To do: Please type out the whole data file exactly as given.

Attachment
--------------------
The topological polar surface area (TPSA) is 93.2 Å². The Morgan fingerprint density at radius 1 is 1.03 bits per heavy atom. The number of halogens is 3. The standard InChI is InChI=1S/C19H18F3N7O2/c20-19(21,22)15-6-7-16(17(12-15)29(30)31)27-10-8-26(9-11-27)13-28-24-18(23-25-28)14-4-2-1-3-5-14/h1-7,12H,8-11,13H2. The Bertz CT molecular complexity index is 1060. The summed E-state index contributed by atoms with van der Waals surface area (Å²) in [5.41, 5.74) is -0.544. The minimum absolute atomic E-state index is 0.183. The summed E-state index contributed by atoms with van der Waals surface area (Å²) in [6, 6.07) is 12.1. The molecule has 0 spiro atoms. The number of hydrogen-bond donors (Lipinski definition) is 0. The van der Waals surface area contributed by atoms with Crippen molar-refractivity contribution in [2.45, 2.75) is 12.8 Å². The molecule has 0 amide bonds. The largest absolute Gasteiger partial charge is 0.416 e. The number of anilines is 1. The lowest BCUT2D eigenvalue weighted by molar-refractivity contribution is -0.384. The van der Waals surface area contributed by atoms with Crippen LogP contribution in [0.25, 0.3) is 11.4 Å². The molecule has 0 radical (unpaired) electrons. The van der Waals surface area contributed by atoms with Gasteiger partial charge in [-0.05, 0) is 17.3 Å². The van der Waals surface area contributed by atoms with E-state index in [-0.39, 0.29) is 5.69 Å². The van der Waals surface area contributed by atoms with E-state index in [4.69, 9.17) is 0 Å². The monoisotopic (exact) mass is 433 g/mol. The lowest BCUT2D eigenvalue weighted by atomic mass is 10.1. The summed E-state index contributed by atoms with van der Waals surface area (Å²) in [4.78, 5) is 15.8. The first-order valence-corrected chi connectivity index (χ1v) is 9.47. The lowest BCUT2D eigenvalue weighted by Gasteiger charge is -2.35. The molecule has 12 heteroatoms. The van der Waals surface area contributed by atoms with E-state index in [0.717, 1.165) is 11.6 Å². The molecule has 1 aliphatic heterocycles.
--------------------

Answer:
The topological polar surface area (TPSA) is 93.2 Å². The Morgan fingerprint density at radius 1 is 1.03 bits per heavy atom. The number of halogens is 3. The standard InChI is InChI=1S/C19H18F3N7O2/c20-19(21,22)15-6-7-16(17(12-15)29(30)31)27-10-8-26(9-11-27)13-28-24-18(23-25-28)14-4-2-1-3-5-14/h1-7,12H,8-11,13H2. The Bertz CT molecular complexity index is 1060. The summed E-state index contributed by atoms with van der Waals surface area (Å²) in [5.41, 5.74) is -0.544. The minimum absolute atomic E-state index is 0.183. The summed E-state index contributed by atoms with van der Waals surface area (Å²) in [6, 6.07) is 12.1. The molecule has 0 spiro atoms. The number of hydrogen-bond donors (Lipinski definition) is 0. The van der Waals surface area contributed by atoms with Crippen molar-refractivity contribution in [2.45, 2.75) is 12.8 Å². The molecule has 0 amide bonds. The largest absolute Gasteiger partial charge is 0.416 e. The number of anilines is 1. The lowest BCUT2D eigenvalue weighted by molar-refractivity contribution is -0.384. The van der Waals surface area contributed by atoms with Crippen LogP contribution in [0.25, 0.3) is 11.4 Å². The molecule has 0 radical (unpaired) electrons. The van der Waals surface area contributed by atoms with Gasteiger partial charge in [-0.05, 0) is 17.3 Å². The van der Waals surface area contributed by atoms with E-state index in [-0.39, 0.29) is 5.69 Å². The van der Waals surface area contributed by atoms with E-state index in [4.69, 9.17) is 0 Å². The monoisotopic (exact) mass is 433 g/mol. The lowest BCUT2D eigenvalue weighted by atomic mass is 10.1. The summed E-state index contributed by atoms with van der Waals surface area (Å²) in [4.78, 5) is 15.8. The first-order valence-corrected chi connectivity index (χ1v) is 9.47. The lowest BCUT2D eigenvalue weighted by Gasteiger charge is -2.35. The molecule has 12 heteroatoms. The van der Waals surface area contributed by atoms with E-state index in [0.717, 1.165) is 11.6 Å². The molecule has 1 aliphatic heterocycles.